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Ask Jane Lefler Your Own Question
Jane Lefler
Jane Lefler, Animal Behaviorist
Category: Dog Training
Satisfied Customers: 19661
Experience:  Behaviorist /Trainer and Dog breeder 18+ years
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JA: . What seems to be the problem? Customer: Well,

Customer Question

JA: Hello. What seems to be the problem?
Customer: Well, I have a 4 month old puppy. He has separation axiety. I bought him a crate to try and crate train him but he vries for hours in the crate. If i leave the house, he'll also cry for hours. It gets to a point where I have to oeave work early because Im being called to notify me that hes been crying. I bought him a thundershirt and it doesnt seem to help. Now, wherever I go, he goes with me. I try and leave quitely and not make any noise, but when he realizes that no ones home he begins to cry. I just went to the store an bought him a bottle of "Richard's Oragnic Pet Calm" and hoping it works. Any advice?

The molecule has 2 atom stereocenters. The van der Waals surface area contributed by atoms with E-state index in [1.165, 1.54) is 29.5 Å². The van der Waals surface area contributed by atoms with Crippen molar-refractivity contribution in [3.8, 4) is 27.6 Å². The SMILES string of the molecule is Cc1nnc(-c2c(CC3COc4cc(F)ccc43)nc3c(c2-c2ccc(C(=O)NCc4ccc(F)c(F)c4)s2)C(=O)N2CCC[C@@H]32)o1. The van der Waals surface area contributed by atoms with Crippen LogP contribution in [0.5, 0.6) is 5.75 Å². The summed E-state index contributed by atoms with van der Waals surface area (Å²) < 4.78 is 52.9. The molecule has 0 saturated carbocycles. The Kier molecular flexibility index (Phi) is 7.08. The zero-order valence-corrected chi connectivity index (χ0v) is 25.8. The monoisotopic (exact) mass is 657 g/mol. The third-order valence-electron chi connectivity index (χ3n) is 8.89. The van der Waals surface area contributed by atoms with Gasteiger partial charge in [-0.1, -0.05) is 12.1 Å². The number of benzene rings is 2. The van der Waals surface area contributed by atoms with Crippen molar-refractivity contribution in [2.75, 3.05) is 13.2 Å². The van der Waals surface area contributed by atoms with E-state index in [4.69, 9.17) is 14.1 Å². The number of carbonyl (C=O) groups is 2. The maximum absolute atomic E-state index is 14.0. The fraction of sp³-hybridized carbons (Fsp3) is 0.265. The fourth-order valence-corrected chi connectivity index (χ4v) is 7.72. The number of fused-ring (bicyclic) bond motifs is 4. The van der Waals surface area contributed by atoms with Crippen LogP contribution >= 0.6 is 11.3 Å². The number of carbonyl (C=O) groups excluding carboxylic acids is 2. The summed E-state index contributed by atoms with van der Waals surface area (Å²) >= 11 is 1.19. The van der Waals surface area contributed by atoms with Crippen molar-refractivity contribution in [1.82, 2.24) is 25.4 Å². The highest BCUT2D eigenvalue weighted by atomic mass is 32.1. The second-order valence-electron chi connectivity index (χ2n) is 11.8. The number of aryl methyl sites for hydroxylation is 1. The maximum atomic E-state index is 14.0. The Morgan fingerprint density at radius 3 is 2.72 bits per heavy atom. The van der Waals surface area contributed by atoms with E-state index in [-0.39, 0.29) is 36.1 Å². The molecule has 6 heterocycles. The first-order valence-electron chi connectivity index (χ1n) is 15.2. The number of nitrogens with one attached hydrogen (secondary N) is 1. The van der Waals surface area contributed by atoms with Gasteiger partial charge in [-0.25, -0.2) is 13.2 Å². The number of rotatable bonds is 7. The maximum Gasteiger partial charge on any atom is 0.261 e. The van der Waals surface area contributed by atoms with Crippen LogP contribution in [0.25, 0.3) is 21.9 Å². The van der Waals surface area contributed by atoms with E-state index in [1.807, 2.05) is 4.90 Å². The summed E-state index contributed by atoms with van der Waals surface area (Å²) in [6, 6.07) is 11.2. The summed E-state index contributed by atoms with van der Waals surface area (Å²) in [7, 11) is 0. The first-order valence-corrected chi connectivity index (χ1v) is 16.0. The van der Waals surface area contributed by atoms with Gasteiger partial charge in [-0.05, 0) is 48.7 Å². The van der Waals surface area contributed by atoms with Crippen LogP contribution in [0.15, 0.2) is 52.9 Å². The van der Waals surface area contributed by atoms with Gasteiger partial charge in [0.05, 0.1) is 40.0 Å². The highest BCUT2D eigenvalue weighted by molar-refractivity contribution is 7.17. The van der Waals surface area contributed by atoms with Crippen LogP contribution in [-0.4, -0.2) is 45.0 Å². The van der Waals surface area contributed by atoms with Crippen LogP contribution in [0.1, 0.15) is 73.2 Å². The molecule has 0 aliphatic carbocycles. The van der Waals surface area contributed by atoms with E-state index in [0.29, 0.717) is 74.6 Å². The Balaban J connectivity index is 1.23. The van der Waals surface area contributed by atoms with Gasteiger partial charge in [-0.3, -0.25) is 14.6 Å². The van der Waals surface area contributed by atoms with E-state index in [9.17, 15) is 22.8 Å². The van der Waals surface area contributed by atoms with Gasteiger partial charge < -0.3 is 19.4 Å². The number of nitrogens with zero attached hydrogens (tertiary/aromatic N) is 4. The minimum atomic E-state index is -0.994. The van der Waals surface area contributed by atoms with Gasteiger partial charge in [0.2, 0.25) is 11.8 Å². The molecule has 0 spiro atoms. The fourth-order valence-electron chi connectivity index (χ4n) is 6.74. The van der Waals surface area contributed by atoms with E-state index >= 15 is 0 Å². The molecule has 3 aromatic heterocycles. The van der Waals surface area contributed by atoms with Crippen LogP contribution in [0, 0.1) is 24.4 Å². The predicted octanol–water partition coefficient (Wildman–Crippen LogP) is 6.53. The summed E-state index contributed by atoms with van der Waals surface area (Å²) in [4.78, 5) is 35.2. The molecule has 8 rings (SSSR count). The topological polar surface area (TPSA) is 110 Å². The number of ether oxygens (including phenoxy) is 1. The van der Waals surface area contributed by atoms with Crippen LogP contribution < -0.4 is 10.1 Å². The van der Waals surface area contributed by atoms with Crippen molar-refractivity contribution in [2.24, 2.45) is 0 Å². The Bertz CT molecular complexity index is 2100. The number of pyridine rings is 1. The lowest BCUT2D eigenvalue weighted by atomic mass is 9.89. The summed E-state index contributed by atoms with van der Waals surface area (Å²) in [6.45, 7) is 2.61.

JA: IÂ’m sorry to hear that. The noise must be worrying. I'll connect you to the Veterinarian. Is there anything else important you think the Veterinarian should know about To?
Customer: Not really. I just wanna have him calm and not go through axiety because I ran out of options and may have to rehome him, which brakes my heart
JA: OK. Got it. I'm sending you to a secure page on JustAnswer so you can place the $5 fully-refundable deposit now. While you're filling out that form, I'll tell the Veterinarian about your situation and then connect you two.
Submitted: 1 year ago.
Category: Dog Training
Expert:  Jane Lefler replied 1 year ago.
Hi JaCustomer, My name is ***** ***** I’ve been involved professionally with dogs in the health and behavioral fields for over 18 years. It will be my pleasure to work with you today. In order to supply you with an informed answer, it is necessary for me to collect some additional information from you. When I receive your response or reply, it will likely take me between 30-45 minutes to type up my reply if I am still online when I receive notice that you replied. I hope you can be patient. Do you crate him when you are home at all?If so, do you let him out when he cries?What breed is your pup?Is the things you have mentioned all you have tried?How long have you had him?
Expert:  Jane Lefler replied 1 year ago.